Starting a hair care routine is similar to starting a skin care routine. You’ll rarely stray once you’ve found one that works for you.
However, finding that routine can be difficult, particularly when there are so many choices for people with the same hair type.
Here’s a rundown of everything you need to know about finding the right hair care routine for you.
The final outcome of your routine is determined by a few factors.
The feel of your hair, as well as the styles you choose, will all influence the routine you choose.
The texture or type of your natural hair
Hair can be fine, thick, or coarse, and can be classified into one of four categories:
Each has advantages and disadvantages. Straight hair, for example, tends to look and feel greasy faster than curly hair due to oil moving down the hair shaft more quickly.
Whether your hair has been bleached, dyed, or chemically altered in any way
If your hair has been exposed to dye, bleach, or chemicals, you may need to reconsider your routine.
To avoid premature color fading and dryness, people with dyed hair are advised not to wash it every day.
Furthermore, bleached hair may require additional hydration in the form of conditioner or hair masks.
On a daily basis, how do you want to style your hair?
Are you a fan of straightening your hair? Is it possible to curl it? Why not go for a more natural look?
It’s something else to think about, particularly if you like to use damaging heat tools.
Whether you have specific concerns about your hair, whether it’s frizz, a flaky scalp, or dry, damaged strands, it’s normal to find at least one aspect of your hair problematic.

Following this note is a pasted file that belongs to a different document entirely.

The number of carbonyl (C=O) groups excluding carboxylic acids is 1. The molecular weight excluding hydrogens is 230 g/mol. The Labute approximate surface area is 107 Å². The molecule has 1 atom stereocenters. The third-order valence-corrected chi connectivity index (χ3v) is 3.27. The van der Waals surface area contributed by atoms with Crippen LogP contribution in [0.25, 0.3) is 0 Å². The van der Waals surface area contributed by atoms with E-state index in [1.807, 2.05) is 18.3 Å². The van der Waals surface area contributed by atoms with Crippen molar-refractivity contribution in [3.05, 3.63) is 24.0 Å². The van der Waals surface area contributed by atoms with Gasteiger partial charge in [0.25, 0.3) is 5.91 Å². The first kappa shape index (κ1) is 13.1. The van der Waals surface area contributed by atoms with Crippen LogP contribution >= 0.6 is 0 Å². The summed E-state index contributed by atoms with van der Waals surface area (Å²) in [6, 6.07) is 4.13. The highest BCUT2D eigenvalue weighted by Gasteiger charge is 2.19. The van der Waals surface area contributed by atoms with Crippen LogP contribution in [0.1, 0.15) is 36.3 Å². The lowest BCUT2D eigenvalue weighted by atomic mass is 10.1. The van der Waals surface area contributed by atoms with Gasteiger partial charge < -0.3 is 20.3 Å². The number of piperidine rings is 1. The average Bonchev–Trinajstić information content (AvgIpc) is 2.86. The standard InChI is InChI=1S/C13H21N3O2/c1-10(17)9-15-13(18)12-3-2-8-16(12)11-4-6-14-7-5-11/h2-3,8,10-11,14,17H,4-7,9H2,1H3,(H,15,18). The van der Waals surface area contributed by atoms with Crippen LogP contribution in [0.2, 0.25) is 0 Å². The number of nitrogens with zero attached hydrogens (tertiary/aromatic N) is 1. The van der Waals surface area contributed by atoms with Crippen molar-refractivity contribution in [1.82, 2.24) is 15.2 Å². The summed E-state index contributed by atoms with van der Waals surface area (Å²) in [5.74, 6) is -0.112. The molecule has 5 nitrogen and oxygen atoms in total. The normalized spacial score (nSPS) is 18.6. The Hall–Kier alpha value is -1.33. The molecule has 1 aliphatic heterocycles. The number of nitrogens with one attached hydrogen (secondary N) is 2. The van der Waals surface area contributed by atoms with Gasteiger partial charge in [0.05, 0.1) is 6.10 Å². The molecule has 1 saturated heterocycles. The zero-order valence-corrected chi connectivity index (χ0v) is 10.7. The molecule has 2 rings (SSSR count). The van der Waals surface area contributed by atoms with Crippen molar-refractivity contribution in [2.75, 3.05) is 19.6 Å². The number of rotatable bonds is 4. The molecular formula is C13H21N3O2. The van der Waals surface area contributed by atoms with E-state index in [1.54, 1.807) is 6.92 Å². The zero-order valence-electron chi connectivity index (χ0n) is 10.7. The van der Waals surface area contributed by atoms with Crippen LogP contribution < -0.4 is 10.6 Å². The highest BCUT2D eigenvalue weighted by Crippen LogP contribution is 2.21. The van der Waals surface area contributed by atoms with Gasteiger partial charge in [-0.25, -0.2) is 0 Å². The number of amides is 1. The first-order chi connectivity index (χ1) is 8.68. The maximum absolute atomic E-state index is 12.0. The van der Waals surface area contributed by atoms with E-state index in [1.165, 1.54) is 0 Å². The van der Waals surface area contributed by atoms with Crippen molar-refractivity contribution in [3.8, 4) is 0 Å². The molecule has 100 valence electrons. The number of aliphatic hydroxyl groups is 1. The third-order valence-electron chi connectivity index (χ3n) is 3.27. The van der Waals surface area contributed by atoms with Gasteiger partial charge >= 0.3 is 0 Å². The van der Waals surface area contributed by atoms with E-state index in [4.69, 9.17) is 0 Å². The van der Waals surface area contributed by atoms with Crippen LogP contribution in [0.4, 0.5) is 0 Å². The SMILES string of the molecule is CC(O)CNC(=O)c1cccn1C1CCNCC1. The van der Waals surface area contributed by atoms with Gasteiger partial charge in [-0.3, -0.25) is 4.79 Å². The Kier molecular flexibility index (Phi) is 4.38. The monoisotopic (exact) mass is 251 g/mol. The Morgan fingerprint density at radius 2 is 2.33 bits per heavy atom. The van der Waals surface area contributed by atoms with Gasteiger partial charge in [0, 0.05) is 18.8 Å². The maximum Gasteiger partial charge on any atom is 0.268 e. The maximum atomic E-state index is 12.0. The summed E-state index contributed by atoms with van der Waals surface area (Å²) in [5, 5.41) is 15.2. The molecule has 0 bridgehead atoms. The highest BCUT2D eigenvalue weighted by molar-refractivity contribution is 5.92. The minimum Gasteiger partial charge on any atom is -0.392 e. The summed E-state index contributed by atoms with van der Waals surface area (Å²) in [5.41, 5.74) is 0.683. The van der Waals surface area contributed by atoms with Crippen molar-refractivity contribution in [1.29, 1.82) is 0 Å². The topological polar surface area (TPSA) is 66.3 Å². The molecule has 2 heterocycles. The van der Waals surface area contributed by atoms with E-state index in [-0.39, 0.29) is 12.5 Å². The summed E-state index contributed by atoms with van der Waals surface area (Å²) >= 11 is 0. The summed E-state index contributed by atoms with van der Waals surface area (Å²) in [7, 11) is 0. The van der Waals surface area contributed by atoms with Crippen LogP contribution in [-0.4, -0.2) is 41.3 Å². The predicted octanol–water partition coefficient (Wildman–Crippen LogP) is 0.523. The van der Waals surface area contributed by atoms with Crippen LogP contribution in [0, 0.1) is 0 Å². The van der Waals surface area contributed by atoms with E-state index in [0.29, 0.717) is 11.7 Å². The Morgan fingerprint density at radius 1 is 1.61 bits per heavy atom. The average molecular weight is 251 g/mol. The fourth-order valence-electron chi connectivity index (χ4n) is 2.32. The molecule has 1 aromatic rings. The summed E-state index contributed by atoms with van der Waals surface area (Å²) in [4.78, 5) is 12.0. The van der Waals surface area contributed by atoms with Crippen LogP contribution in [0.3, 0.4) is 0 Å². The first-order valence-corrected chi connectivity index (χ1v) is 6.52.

Half the battle is figuring out what the problem is. The remaining steps entail determining the best solution.
Every routine, however, has a few common elements.
Although your hair type and concerns can influence your hair care routine in certain ways, everyone can benefit from a few simple steps.
Cleansing makes a balance between removing dead skin and product residue without stripping the hair of its natural oils.
Sebum will build up if you don’t wash your hair regularly, leaving you with an oily appearance.
If not removed, dead skin would do the same. The skin regenerates every 28 days or so, and this can be apparent if the hair isn’t kept clean.
You also don’t want chlorine on your locks if you’re a frequent swimmer. It has more time to strip hair of its natural components and cause harm the longer it sits.
Conditioners have a plethora of advantages. Although moisturizing is the most important, detangling, shininess, and frizz reduction are all important.
When hair is wet, cationic surfactant adheres to it, coating the strands and replenishing the moisture lost by shampoo.
Seal and moisturize
Moisturize and seal is a two-step process that adds additional hydration to the hair.
This is especially beneficial for kinky or coily hair that is dry.
Using a hydrating product and sealing grease, the goal is to seal in moisture rather than dryness.